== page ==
A new report from cybersecurity firm FireEye warns that the U.S. film and entertainment industries could come under cyberattack from Chinese hackers intent on undermining companies’ content, technology and internal communications.
“China’s Soft Power Strategy and Cyber Intrusions: What Hollywood Should Know,” due to be officially published next week, posits that Chinese authorities see U.S. domination of filmed entertainment as a strategic advantage for America, and want that advantage for China.
“We judge that links between China’s soft power strategy (in this case, their cultural means of influence) and its designation of ‘creative industries’ as strategic, provides the motivation for groups to commit cyber espionage,” says the report.
Of course, FireEye sells threat protection and stands to gain financially if the entertainment industry invests in cyber-security.
But cybersecurity expert Hemanshu Nigam, founder of SSP Blue, says China’s cyber threat to the entertainment industry is already well known. “When your’e doing business with a country or company that has very different beliefs than the American value system, there’s always a chance this kind of thing can happen,” Nigam told Variety.
Both economic and political motives will drive China to target the entertainment industry for hacking, says the report. That could range from hacking executives’ emails for business intelligence to stealing expertise and technology to interfering with productions the Chinese authorities disapprove of. It even warns that there could be insiders planted within Hollywood companies to identify and monitor “entities or individuals China can consider threatening or friendly to its soft power interests.”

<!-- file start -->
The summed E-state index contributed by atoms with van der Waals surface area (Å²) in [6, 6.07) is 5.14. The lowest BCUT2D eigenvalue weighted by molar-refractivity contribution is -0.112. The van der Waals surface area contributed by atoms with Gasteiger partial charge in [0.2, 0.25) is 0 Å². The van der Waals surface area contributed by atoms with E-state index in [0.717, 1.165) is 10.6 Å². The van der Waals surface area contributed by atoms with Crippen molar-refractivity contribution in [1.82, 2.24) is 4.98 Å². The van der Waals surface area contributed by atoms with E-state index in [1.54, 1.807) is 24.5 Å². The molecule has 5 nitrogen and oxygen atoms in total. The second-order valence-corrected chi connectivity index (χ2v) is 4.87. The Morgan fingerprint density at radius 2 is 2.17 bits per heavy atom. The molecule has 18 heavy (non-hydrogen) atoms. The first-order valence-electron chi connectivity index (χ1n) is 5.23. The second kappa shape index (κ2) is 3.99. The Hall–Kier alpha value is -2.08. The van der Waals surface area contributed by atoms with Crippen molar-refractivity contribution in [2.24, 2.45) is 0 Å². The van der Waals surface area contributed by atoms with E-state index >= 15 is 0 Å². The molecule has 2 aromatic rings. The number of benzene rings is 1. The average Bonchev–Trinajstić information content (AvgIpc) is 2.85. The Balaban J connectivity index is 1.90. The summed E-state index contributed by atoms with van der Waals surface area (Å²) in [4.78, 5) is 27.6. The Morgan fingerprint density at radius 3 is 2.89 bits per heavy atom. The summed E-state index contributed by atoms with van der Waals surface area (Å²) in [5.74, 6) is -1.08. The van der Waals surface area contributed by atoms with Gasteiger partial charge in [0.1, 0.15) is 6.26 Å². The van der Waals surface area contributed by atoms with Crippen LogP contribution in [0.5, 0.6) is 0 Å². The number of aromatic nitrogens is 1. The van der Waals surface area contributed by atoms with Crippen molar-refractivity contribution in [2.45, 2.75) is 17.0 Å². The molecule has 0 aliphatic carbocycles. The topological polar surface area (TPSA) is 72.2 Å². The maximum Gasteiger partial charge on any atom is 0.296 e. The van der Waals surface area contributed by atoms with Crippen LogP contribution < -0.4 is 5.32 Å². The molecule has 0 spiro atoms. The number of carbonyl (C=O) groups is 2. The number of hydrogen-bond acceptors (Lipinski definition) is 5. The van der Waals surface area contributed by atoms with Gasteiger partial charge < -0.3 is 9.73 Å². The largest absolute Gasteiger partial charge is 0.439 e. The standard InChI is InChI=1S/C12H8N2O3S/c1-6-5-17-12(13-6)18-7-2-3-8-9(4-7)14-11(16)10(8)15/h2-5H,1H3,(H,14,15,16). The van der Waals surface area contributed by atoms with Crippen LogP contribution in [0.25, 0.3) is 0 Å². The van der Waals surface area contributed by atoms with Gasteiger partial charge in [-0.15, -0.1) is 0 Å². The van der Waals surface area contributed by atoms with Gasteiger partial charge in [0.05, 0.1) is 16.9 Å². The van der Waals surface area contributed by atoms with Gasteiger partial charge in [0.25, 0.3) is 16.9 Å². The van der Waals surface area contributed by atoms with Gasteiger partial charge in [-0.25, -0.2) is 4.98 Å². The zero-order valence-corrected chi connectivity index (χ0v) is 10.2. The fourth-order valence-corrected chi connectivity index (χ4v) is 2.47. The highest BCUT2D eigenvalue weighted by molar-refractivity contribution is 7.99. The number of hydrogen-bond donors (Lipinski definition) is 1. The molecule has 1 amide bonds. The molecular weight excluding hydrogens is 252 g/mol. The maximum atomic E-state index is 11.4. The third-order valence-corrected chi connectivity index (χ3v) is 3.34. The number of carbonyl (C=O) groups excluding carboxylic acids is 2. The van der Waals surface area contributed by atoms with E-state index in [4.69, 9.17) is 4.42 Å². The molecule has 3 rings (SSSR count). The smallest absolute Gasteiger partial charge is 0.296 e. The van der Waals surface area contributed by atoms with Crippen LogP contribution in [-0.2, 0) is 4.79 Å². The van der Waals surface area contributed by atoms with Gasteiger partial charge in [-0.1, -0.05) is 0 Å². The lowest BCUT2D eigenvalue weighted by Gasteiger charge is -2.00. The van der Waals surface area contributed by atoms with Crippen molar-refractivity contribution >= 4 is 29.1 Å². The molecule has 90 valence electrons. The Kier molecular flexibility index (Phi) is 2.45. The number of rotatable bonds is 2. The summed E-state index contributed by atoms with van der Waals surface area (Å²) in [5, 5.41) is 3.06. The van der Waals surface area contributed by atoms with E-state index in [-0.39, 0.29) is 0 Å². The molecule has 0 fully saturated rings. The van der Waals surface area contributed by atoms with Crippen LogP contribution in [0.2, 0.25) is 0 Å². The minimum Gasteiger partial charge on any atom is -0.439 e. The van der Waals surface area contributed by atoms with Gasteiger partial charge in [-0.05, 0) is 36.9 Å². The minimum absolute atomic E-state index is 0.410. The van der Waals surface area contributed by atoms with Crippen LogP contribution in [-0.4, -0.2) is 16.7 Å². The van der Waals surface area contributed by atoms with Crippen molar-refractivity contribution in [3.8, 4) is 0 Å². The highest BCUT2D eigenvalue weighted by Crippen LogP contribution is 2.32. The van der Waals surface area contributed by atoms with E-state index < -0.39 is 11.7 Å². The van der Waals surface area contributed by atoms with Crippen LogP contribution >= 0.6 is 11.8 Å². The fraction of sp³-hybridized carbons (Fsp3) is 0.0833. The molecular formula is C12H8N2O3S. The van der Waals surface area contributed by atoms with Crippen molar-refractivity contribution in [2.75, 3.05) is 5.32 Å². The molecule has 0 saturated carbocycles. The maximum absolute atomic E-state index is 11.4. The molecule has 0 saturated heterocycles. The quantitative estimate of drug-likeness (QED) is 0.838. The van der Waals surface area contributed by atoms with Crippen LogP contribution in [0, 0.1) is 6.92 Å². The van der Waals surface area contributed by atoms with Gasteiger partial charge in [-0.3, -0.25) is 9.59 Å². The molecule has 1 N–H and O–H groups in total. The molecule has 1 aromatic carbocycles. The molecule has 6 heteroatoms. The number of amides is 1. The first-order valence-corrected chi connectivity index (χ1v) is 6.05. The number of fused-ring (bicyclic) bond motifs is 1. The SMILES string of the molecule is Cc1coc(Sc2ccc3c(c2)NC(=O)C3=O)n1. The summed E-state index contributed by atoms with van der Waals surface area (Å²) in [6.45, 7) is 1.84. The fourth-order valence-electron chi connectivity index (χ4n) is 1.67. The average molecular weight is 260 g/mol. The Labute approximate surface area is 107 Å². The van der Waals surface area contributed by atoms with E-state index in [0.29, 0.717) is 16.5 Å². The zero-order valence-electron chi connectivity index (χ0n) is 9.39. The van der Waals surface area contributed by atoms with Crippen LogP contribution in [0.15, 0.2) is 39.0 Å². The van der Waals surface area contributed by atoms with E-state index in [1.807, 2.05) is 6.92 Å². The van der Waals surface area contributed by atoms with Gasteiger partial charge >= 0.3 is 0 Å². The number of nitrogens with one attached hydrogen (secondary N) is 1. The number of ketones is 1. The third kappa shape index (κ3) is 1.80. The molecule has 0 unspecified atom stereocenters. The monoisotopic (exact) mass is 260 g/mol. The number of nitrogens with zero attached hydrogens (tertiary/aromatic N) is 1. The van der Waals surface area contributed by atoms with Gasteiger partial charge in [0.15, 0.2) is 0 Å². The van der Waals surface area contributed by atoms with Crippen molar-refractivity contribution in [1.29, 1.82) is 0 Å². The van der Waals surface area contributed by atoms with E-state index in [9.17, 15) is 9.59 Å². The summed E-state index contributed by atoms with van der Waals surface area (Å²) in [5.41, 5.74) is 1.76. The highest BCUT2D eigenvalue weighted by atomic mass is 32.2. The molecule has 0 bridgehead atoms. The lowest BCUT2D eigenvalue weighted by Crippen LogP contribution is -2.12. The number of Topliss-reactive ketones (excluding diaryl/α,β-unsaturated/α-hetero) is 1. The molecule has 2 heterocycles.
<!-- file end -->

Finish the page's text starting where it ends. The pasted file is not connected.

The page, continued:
The FireEye report cites a the example of a U.S. documentary crew shooting “a small documentary about Tibet” called “State of Control.” The production suffered “persistent cyber disruptions” that reportedly included “cell phone surveillance, exploited laptops, data destruction and website malfunctions.”
FireEye’s assessment assumes that China’s own entertainment industry will do the bidding of the government. In fact, while Chinese authorities are are interested in exporting entertainment to the world as a way of building soft power, Chinese producers have been interested in the escalating profits from films targeted at China’s fast-growing domestic market. As a result, Chinese pictures generally don’t travel well.
Nigam warned that there is growing danger of content theft as more and more content is put online. “China has shown itself to be a haven for pirates and a huge marketplace for piracy,” said Nigam. “It’s not a new area but it will continue to grow because of the interconnectedness of the world and because people in China will look for ways to hack, attack and steal.”
Nigam argues that stronger government-to-government interactions are vital to controlling that problem. “There’s a feeling in the hacker community that ‘We can do this, we can get away with this. Who can do anything about it?'”